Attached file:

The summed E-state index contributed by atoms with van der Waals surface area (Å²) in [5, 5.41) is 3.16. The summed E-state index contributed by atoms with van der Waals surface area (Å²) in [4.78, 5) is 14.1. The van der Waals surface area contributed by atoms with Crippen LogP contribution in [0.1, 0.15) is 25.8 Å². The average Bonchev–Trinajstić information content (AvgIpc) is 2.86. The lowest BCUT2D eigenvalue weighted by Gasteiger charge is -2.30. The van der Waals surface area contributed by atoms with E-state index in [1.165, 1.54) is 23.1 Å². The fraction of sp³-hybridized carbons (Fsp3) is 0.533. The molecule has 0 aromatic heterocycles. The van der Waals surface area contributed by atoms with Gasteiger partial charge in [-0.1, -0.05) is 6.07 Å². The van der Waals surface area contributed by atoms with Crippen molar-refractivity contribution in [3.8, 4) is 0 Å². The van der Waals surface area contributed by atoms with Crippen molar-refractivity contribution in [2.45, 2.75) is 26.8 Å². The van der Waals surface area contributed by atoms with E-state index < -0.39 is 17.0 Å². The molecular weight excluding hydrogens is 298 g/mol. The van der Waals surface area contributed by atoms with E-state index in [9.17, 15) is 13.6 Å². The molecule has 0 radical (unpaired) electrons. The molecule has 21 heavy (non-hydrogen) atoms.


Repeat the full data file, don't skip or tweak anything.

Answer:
The summed E-state index contributed by atoms with van der Waals surface area (Å²) in [5, 5.41) is 3.16. The summed E-state index contributed by atoms with van der Waals surface area (Å²) in [4.78, 5) is 14.1. The van der Waals surface area contributed by atoms with Crippen LogP contribution in [0.1, 0.15) is 25.8 Å². The average Bonchev–Trinajstić information content (AvgIpc) is 2.86. The lowest BCUT2D eigenvalue weighted by Gasteiger charge is -2.30. The van der Waals surface area contributed by atoms with E-state index in [1.165, 1.54) is 23.1 Å². The fraction of sp³-hybridized carbons (Fsp3) is 0.533. The molecule has 0 aromatic heterocycles. The van der Waals surface area contributed by atoms with Gasteiger partial charge in [-0.1, -0.05) is 6.07 Å². The van der Waals surface area contributed by atoms with Crippen molar-refractivity contribution in [3.8, 4) is 0 Å². The van der Waals surface area contributed by atoms with Crippen molar-refractivity contribution in [2.45, 2.75) is 26.8 Å². The van der Waals surface area contributed by atoms with E-state index < -0.39 is 17.0 Å². The molecular weight excluding hydrogens is 298 g/mol. The van der Waals surface area contributed by atoms with E-state index in [9.17, 15) is 13.6 Å². The molecule has 0 radical (unpaired) electrons. The molecule has 21 heavy (non-hydrogen) atoms.